Florida Insurance-Related Bills Become Law Today, July 1, 2014

Jul 1, 2014


The majority of the successful insurance-related bills from the 2014 Regular session became effective today, July 1, 2014.  The notable exceptions to this are the “Flood Bill” (SB 542), which became effective on June 13, 2014, and the “Model Holding Company Act Bill” (SB 1308) , which contains provisions effective October 1, 2014, and January 1, 2015. Below is a brief summary of important bills effective today:


Workers’ Compensation

Workers’ Compensation Clean Up Package–House Bill 271

HB 271 contains various provisions offered by the Division of Workers Compensation to modernize the process surrounding Stop Work Orders, and also change the methodology for calculating the Workers’ Compensation Special Disability Trust Fund assessment.

Specifically, the bill increases the time frame that an employer has to produce certain business records to DFS prior to issuance of a stop work order; authorizes DFS to issue an order of conditional release from an SWO to an employer that has met certain conditions; reduces the look back period for failure to comply with coverage requirements from 3 to 2 years and increases the penalty multiplier.

The bill requires DFS to calculate the assessment based upon the net premiums written by carriers, the amount of premiums calculated by the DFS for self-insured employers, and the anticipated fund balance and expenses of the SDTF.  It also reduces the statutory rate cap on the SDTF.


Property Insurance

Gun Bill Senate Bill 424

This bill was an initiative of the National Rifle Association. After extensive discussion with insurance industry representatives, the ultimate product is considered acceptable by the insurance industry.  SB 424 states that a personal lines property or automobile insurer commits an unfair discriminatory practice if it:

  • Refuses to issue, renew or cancel a policy or charge an unfairly discriminatory rate based on the lawful ownership, possession or use of a firearm or ammunition by the applicant, insured or household member of the insured; or
  • Discloses the lawful ownership or possession of firearms of an applicant, insured or household member of the applicant unless the insurer discloses the need for disclosure and the applicant expressly consents.

CFO/Consumer Advocate Bill–Senate Bill 708

This legislation began as the product of a work group convened by the former Insurance Consumer Advocate, and the initial drafts contain a number of wide ranging proposals supported by the insurance industry, trial attorneys, vendors, public adjusters, and others. Prior to the beginning of session, the new Insurance Consumer Advocate narrowed the focus of the bill significantly.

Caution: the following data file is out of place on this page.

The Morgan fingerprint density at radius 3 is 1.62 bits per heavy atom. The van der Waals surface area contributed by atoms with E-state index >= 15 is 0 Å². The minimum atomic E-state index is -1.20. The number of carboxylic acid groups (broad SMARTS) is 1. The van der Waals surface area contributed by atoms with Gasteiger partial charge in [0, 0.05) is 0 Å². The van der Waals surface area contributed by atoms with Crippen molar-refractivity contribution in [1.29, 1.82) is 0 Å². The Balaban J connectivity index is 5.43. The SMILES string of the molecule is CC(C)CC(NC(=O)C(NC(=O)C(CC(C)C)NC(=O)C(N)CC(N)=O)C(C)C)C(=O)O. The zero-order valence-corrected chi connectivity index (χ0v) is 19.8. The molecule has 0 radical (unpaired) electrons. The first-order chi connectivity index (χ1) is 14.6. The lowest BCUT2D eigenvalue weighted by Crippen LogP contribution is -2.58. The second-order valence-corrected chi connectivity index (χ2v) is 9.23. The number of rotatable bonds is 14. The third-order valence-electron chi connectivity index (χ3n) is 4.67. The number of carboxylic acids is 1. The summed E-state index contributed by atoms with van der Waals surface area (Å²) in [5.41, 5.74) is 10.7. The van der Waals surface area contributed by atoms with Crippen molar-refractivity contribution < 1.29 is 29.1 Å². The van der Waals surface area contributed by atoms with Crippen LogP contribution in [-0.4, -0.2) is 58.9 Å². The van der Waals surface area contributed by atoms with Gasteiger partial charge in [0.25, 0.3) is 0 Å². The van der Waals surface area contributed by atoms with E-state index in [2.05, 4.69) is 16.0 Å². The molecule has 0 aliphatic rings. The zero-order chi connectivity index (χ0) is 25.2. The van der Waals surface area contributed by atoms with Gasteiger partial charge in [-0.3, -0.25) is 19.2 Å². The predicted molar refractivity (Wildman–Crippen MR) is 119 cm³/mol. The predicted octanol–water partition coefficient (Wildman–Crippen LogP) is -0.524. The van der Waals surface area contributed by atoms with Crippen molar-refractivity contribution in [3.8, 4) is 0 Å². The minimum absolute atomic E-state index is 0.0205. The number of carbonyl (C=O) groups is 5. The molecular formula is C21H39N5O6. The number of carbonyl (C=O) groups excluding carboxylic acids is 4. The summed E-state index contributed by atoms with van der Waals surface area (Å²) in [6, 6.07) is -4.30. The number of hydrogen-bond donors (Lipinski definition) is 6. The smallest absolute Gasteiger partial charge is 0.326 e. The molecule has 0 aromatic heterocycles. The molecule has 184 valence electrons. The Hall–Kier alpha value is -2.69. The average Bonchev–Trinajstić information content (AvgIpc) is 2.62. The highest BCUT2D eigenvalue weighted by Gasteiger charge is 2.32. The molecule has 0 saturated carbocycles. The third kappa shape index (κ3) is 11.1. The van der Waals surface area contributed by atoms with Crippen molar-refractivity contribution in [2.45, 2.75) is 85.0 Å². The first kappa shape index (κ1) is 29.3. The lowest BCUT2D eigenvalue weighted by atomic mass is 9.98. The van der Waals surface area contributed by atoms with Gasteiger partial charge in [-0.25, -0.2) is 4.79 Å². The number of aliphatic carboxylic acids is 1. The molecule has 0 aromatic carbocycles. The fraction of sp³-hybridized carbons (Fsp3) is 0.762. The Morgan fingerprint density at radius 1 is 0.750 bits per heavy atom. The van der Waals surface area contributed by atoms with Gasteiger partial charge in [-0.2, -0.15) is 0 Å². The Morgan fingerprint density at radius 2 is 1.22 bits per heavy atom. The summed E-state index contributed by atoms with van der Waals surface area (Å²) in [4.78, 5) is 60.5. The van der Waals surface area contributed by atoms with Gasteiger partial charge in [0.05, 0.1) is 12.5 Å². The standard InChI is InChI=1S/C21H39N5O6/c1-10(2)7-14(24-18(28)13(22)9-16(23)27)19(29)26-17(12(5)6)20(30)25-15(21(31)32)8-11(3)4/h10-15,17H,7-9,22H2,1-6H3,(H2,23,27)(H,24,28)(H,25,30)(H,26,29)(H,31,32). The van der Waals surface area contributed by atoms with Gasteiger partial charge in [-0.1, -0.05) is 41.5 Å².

The initial draft included provisions related to post claims underwriting; a limitation on the validity of assignments of benefits; standards for emergency mitigation vendors; and some other Department of Financial Services “clean up items.”  During the course of the Session, items which caused controversy were removed from the bill at the CFO’s request, namely all the provisions relating to assignments of benefits and additional standards and criteria for emergency mitigation vendors.

Ultimately, the bill included:

  • A prohibition on “post claims underwriting,” which disallows an insurer from denying a claim or cancellation of a policy based on credit information that is available in public records, if a policy has been in effect for 90 days or more;
  • Criteria upon which an appraisal umpire may be disqualified due to conflicts of interest; Professional standards for “neutral evaluators” for sinkhole claims; and
  • A “Homeowners Bill of Rights,” which is intended to advise claimants of the rights they have with 14 days after they submit a claim. Exceptions to the time frame apply if the event causing the claim causes the Governor to declare a state of emergency. This section included verbiage stating the Bill of Rights created no new cause of action under Florida law. The Office of Insurance Regulation has advised us that the hope to issue regulatory guidance on implementation of this new requirement by the end of July.


Automobile Insurance

Salvage Bill–Senate Bill 754

Senate Bill 754 replaces the 80 percent damage standard that a total loss vehicle must be issued a certificate of destruction by Department of Highways Safety & Motor Vehicles.  Under current law, any total loss vehicle that is damaged at 80 percent or more of its fair market value cannot be rebuilt and put back on the road. The vehicle is used for scrap and recycling only.

Under the new law, late model vehicles that have a retail value above $7,500 must be issued a certificate of destruction if the damage is 90 percent or more of the fair market value.  The bill defines a “late model vehicle” to mean an automobile that is 7 years old or newer.  A discretionary, narrative certificate of destruction standard applies to all other vehicles.

Liability Policy Requirements Bill–Senate Bill 490

This bill extends the underwriting period for non-cancellable coverage required to reinstate driving privileges revoked or suspended for failure to maintain required security or for DUI.  During the underwriting period, the policy is effective but the insurer may cancel the policy. The primary objective of this bill is to allow changes in required liability policy coverage limits, as long as financial responsibility requirements are maintained, so insurers no longer are required to cancel and re-write these policies to implement coverage changes.


Agents and Agency Services

DFS Agent and Agency Bill–House Bill 633